Feature

It rarely pays to go on the game

Writing games may sound like an ideal job, but it is one of the worst-paid sectors of IT, writes Nick Langley

What is it?
Competition in the games business is hotter than ever, with Microsoft's XBox and Sony's Playstation 2 due to be joined by Nintendo's Gamecube on 3 May.

Microsoft's arrival in the games console market means that all three platforms are under pressure to find new, "killer" games.

Wireless games are being talked up as the "next big thing" by mobile telcos, which are looking for a way to recoup the money they spent on 3G licences. Some delirious forecasters have predicted that games revenues will overtake those of Hollywood's film industry within five years.

However, industry analysts from Ovum suggest that few consumers will pay more than a few pounds a month for mobile games, and even hardcore gamers are unlikely to stretch to more than £10 a month for what are essentially very basic offerings.

Where did it originate?
As early as 1958, US nuclear researchers were playing crude games of screen tennis. By the 1960s, text-based role-playing games were springing up in US universities and research facilities such as the Massachusetts Institute of Technology.

Kit microcomputers such as the Altair brought gaming to home hobbyists. Then consumer games took off in the late 1970s with the

Apple II, Tandy TRS-80 and Commodore Vic-20. Nintendo (originally a 19th-century playing card manufacturer) launched the Gameboy in 1989.

What's it for?
There are games for filling a few slack minutes, a dull evening, or the gaps in lonely lives. Games can also be used to teach school subjects, sales skills, conservation techniques and, of course, programming. Older readers may have cut their teeth making a ball bounce around the screen of a Commodore PET.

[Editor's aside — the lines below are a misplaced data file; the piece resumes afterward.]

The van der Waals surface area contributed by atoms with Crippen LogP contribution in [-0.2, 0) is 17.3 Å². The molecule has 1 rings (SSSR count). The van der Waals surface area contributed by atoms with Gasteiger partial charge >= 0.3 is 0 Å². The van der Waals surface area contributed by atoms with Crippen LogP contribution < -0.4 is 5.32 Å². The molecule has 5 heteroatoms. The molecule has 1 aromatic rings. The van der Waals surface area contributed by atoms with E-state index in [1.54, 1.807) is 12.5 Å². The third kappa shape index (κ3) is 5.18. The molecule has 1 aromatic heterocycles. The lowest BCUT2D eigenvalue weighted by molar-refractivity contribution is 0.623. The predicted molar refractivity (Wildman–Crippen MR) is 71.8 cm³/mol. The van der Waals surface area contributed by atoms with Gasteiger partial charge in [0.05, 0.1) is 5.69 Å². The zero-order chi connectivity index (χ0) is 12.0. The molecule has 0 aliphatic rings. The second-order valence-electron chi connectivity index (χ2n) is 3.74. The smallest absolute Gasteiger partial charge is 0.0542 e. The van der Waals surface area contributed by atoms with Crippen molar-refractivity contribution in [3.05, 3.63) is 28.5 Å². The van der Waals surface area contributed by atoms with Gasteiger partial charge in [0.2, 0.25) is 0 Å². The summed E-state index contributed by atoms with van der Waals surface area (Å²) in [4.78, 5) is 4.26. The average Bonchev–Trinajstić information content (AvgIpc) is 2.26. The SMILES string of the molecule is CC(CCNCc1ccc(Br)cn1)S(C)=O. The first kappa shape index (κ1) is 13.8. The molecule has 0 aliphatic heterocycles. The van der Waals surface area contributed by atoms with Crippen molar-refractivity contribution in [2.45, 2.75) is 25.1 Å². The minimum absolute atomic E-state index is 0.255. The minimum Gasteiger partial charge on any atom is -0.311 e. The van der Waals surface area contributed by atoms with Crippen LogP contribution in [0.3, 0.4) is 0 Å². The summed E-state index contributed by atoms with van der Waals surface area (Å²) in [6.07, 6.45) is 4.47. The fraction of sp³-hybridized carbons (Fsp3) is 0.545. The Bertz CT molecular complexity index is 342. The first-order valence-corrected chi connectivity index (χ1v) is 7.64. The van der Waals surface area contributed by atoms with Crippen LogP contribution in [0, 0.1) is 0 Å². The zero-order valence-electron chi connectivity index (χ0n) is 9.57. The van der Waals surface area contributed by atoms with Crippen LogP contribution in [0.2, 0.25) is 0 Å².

What makes it special?
For many, it is the chance to make a living doing what they would be doing in their spare time anyway. A few make a fortune. Most do not.

How difficult is it?
You can use C/C++, Java, Visual Basic, Delphi, Pascal, or authoring tools such as Apple's Hypercard and Macromedia's Authorware.

Some authoring tools promise to enable non-programmers to create games, but there are limits to what you can do without coding. There are suites of APIs (application programming interfaces) which take care of a lot of the nuts and bolts of games development on both PC (Microsoft's DirectX) and Mac (Apple's Sprockets).

Where is it used?
Some best-selling games have emerged from small teams working in their own time in somebody's garage. But as machines have grown more powerful, sound and graphics more sophisticated, and consumers more demanding, game makers are increasingly likely to be working with multimillion-dollar budgets. The growing association of games with other forms of branded entertainment also favours large, established software houses.

Don't confuse
Gameboys with boys who are on the game.

What does it run on?
Games consoles, PCs, Macs, handhelds and mobile phones.

Few people know that
According to Gartner Dataquest, 75% of people who buy a games console already own one.

What's coming up?
Competition between Sony, Microsoft and Nintendo may lead to the early release of Playstation 3, cutting the platform lifecycle from five years to three years.

Rates of pay
Games developers' pay is usually less than industry rates for their skills, even though they tend to work very long hours. One recent advert offered just £20,000 to £25,000 for Java 2 Micro Edition and Wap skills. Some offer royalties, but this is a very uncertain market.

Training
If you want to get into games programming, www.gamedev.net/ and www.game-developer.com/ have resources for beginners.

Amazon's best-selling "how to" book is called Tricks of the Windows Game Programming Gurus, by Andre La Mothe.

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This was first published in March 2002

 

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